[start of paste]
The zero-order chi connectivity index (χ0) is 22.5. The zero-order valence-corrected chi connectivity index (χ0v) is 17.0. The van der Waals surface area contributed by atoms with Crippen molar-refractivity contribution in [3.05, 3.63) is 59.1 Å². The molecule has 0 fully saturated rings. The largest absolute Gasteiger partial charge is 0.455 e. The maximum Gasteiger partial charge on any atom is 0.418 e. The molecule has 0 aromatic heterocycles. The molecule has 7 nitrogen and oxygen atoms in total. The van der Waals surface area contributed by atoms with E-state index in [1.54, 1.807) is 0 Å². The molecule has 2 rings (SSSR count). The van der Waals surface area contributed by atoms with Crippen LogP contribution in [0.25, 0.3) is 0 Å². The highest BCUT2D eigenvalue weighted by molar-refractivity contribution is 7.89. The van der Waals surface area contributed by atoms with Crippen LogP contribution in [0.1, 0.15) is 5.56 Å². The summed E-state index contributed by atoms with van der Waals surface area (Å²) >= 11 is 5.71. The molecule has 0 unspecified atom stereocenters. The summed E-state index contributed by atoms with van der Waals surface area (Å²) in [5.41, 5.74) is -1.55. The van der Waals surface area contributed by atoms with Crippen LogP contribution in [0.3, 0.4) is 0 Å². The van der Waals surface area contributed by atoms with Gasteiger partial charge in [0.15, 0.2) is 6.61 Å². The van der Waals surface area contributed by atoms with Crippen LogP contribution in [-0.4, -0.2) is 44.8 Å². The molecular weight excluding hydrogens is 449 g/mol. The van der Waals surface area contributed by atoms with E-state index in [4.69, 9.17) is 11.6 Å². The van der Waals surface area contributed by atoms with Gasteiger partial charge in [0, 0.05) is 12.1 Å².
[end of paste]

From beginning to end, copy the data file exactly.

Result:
The zero-order chi connectivity index (χ0) is 22.5. The zero-order valence-corrected chi connectivity index (χ0v) is 17.0. The van der Waals surface area contributed by atoms with Crippen molar-refractivity contribution in [3.05, 3.63) is 59.1 Å². The molecule has 0 fully saturated rings. The largest absolute Gasteiger partial charge is 0.455 e. The maximum Gasteiger partial charge on any atom is 0.418 e. The molecule has 0 aromatic heterocycles. The molecule has 7 nitrogen and oxygen atoms in total. The van der Waals surface area contributed by atoms with E-state index in [1.54, 1.807) is 0 Å². The molecule has 2 rings (SSSR count). The van der Waals surface area contributed by atoms with Crippen LogP contribution in [0.25, 0.3) is 0 Å². The highest BCUT2D eigenvalue weighted by molar-refractivity contribution is 7.89. The van der Waals surface area contributed by atoms with Crippen LogP contribution in [0.1, 0.15) is 5.56 Å². The summed E-state index contributed by atoms with van der Waals surface area (Å²) >= 11 is 5.71. The molecule has 0 unspecified atom stereocenters. The summed E-state index contributed by atoms with van der Waals surface area (Å²) in [5.41, 5.74) is -1.55. The van der Waals surface area contributed by atoms with Crippen LogP contribution in [0.3, 0.4) is 0 Å². The van der Waals surface area contributed by atoms with Gasteiger partial charge in [0.15, 0.2) is 6.61 Å². The van der Waals surface area contributed by atoms with Crippen LogP contribution in [-0.4, -0.2) is 44.8 Å². The molecular weight excluding hydrogens is 449 g/mol. The van der Waals surface area contributed by atoms with E-state index in [4.69, 9.17) is 11.6 Å². The van der Waals surface area contributed by atoms with Gasteiger partial charge in [0, 0.05) is 12.1 Å².